By GIL STERN STERN HOFFMAN
February 5, 2009 21:04
1 minute read.
There are 18 more parties vying for public attention and your votes, but they have little chance of passing the two percent voter threshold.
Israel Hazaka has focused on fighting organized crime. Tzomet supports giving soldiers a year of university for free, drafting haredim and separating religion from state. Or is a secularist party that supports a universal draft, but only after the education system has been universalized to give haredim and Israeli Arabs a Zionist education that would make them fit in with the army.
The Green Leaf Party and Green Leaf Graduates and Holocaust Survivors Party both support legalizing Marijuana, while the latter also wants more benefits for survivors.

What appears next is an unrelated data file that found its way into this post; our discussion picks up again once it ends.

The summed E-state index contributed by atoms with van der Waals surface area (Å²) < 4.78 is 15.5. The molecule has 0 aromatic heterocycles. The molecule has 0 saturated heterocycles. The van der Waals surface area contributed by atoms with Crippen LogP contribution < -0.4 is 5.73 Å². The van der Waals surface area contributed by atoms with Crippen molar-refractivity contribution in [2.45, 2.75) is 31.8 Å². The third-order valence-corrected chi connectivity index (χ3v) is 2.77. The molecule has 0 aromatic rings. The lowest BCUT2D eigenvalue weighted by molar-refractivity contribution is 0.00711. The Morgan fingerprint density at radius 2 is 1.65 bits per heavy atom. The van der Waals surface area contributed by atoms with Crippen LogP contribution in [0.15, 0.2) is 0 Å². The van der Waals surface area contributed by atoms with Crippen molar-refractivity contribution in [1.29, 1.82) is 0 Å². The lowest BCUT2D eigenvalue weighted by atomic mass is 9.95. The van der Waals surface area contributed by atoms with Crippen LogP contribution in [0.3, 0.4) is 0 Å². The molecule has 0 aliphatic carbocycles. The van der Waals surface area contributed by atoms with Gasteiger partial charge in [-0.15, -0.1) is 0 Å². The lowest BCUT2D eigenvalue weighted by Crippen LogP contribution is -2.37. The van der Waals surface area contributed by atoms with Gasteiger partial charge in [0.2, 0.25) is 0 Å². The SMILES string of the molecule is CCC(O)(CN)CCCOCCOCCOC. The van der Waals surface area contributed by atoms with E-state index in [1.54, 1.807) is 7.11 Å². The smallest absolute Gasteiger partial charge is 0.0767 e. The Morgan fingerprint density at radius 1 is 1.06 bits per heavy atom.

The Israelim Party was formed to push for electoral reforms, including the immediate passage of a constitution, a cabinet made up strictly of professionals and selecting half the Knesset in direct-regional elections. The Responsibility Party backs electoral reforms.
Tzabar is a young people's party that aims to help students, soldiers and young families. Da'am is an Arab workers' party. Leader, Lev and the Israeli Renewal Party are Russian immigrant parties.
There is a Men's Rights party that fights for divorced dads, a Power for the Handicapped Party, the Lehem Party that works on behalf of the poor and a Power of Money party that struggles against the banks. The Lazuz Party promises to fight corruption.
Last but not least, Brit Olam is joint Jewish-Arab party that stands for the foundation of a Palestinan state, separation of church and state, raising the minimum wage and improving the education system.